Meditation removes the veils. It moves us from pre-judging to seeing things as they truly are, so that we can decide based on clear perception.

Meditation clears the way for the impulses
of the heart to surface unobstructed.

A Meditative Mind Is a Discerning Mind

It is well-known that when a person cannot make decisions and hesitates they feel restless. Sometimes you will see people who keep on postponing decisions, even with all the information at their fingertips. What happens? Peace eludes their mind. This inability to make decisions is due to alack of clarity and discernment (known in Yoga as Viveka). Once a person has lost that discernment, it is hard for them to maintain their humanity, because the mind is always confused or turbulent.

One very important gift of a meditation practice is discernment. A meditative mind can quickly discern, “What is good for me? What is evolutionary for me? What is ennobling for me?” When such clarity exists, decisions are made faster, even with less information.

The Guidance of Wisdom

While all meditative practices can improve decision making, Heartfulness offers something more. It helps you leapfrog to the correct decision without all the intermediary steps. As if moving at warp speed, you can look beyond desires, break through biases, and immediately tap into the intuitive guidance of the heart. The reason why the contemplative practices of Heartfulness equip you with decision-making superpower goes back to Maharishi Patanjali’s Yoga Sutra:

Hridaya chitta samvit

Hridaya means heart, chitta means consciousness, and samvit means wisdom and understanding. When we meditate on the heart, it results in the understanding of the mind and consciousness. It is also a bridge that connects consciousness with the Source.

When you meditate on the heart, it creates a hyperloop, a guidance system from within, so that decisions can come to you very fast. Early on, you may not feel confident in following these insights, but overtime, as you listen to the inner guidance, you will develop more confidence in the inner radar. Through meditation, you will be guided from within, especially about what not to do.

When you meditate on the heart, it creates a hyperloop,
a guidance system from within,
so that decisions can come to you very fast.

Here is a simple exercise:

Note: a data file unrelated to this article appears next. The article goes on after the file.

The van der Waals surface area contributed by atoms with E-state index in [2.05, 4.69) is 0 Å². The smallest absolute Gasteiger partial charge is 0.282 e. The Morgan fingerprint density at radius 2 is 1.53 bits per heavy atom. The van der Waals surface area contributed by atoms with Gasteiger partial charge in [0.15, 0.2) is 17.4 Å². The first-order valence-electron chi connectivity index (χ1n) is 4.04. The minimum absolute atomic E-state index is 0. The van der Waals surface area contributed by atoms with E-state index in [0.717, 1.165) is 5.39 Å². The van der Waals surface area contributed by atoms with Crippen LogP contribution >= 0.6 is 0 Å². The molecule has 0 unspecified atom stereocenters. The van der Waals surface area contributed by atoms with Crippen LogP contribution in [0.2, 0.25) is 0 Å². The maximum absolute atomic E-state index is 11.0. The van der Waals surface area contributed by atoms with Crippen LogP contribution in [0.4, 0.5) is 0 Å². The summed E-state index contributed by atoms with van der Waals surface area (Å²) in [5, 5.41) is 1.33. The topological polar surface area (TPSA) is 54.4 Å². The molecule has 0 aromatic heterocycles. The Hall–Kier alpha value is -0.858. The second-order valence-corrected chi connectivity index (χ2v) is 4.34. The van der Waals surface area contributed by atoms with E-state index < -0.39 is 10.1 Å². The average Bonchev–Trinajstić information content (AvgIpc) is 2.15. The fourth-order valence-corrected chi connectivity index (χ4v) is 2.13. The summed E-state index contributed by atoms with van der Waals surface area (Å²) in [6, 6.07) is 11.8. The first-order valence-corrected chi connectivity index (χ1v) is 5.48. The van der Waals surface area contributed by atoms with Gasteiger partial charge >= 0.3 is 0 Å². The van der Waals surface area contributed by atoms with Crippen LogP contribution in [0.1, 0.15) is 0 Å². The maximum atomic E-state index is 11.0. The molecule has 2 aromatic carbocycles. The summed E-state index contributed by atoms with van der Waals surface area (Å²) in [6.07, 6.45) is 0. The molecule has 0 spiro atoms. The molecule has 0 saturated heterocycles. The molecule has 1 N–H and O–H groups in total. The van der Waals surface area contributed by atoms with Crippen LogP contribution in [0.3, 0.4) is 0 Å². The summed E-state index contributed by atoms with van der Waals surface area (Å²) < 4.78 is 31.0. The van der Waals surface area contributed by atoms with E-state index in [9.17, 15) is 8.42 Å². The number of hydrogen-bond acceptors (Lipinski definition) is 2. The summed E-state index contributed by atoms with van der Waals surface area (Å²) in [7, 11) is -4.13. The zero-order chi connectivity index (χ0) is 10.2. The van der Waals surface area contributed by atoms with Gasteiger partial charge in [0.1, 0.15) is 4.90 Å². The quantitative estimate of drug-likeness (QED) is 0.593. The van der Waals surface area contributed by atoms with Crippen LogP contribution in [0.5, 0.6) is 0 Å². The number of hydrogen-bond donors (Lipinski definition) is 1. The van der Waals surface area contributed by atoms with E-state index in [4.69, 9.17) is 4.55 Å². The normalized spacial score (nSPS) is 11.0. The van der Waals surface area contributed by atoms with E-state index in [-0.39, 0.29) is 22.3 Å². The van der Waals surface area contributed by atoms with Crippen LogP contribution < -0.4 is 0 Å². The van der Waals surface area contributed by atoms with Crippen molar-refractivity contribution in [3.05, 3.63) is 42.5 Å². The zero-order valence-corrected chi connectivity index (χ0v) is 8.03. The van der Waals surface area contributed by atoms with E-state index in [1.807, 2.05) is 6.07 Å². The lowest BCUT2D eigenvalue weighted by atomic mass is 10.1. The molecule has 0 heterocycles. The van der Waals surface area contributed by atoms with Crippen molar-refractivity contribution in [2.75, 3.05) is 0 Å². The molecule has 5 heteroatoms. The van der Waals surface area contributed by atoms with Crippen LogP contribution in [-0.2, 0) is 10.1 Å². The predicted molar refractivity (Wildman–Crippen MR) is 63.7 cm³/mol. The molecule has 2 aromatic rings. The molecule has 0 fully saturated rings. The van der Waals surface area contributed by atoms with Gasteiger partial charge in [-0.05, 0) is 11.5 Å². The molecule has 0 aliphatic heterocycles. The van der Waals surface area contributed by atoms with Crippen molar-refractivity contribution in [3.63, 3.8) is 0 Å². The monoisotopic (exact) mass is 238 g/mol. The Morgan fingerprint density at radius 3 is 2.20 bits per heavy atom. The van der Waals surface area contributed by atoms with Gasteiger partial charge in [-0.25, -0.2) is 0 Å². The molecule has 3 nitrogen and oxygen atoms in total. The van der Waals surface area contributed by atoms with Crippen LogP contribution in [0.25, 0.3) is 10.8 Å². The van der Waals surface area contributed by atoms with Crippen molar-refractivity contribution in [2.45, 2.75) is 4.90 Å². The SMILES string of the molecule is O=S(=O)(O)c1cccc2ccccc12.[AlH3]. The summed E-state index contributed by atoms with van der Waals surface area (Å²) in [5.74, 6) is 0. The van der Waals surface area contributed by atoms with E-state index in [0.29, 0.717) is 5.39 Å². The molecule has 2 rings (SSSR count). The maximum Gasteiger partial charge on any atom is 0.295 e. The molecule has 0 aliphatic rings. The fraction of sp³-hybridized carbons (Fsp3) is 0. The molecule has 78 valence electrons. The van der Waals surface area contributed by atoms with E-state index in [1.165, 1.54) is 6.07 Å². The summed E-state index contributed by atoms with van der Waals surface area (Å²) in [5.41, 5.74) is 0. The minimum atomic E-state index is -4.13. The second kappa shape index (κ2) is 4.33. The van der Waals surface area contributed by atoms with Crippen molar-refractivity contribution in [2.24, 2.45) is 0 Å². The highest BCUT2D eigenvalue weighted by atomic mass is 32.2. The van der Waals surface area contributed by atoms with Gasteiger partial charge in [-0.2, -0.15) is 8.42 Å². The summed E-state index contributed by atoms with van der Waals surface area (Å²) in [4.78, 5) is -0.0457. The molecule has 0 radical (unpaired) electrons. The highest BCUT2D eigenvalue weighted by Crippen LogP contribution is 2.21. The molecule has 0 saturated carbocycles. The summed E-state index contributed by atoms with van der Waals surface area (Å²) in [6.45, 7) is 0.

First, think of a decision you made in your life that you felt was wrong or that you regret.

Now, think of a decision that felt good and right.

Reflect upon them. What do you discover?

Are you able to see that when the heart guides you, and when your mind agrees with your heart, your decisions are correct? I hope you experience this for yourself.

Coming back to the quote at the beginning of the article, one of my meditation trainers also used an example from finance. He would say, “In finance, we invest principal and we get interest. In meditation, we invest interest and become principled.” I pray that you will meditate with ever growing interest and make decisions that are ennobling and evolutionary.


1 Kirk, U. et al., 2011. Interoception Drives Increased Rational Decision-Making in Meditators Playing the Ultimatum Game, Frontiers in Neuroscience, Vol. 5, 49. Frontiers.

2 Vaughn, D.A. et al., 2018. Empathic Neural Responses Predict Group Allegiance, Frontiers in Human Neuroscience, Vol. 12, 302. Frontiers.

Illustrations by JASMEE MUDGAL



Kamlesh Patel is known to many as Daaji. He is the Heartfulness Guide in a tradition of Yoga meditation that is over 100 years old, overseeing 14,000 certified Heartfulness trainers and many volunteers in over 130 countries. He is an innovator and researcher, equally at home in the fields of spirituality and science, blending the... Read more


  1. Beautiful and well written article explaining why it makes sense to meditate. Hope people read and decide to dive into this blissful world. Thankyou Daaji

  2. Perfectly explained the benefits of meditation. With daily practice of meditation these qualities are developing in me. 🙏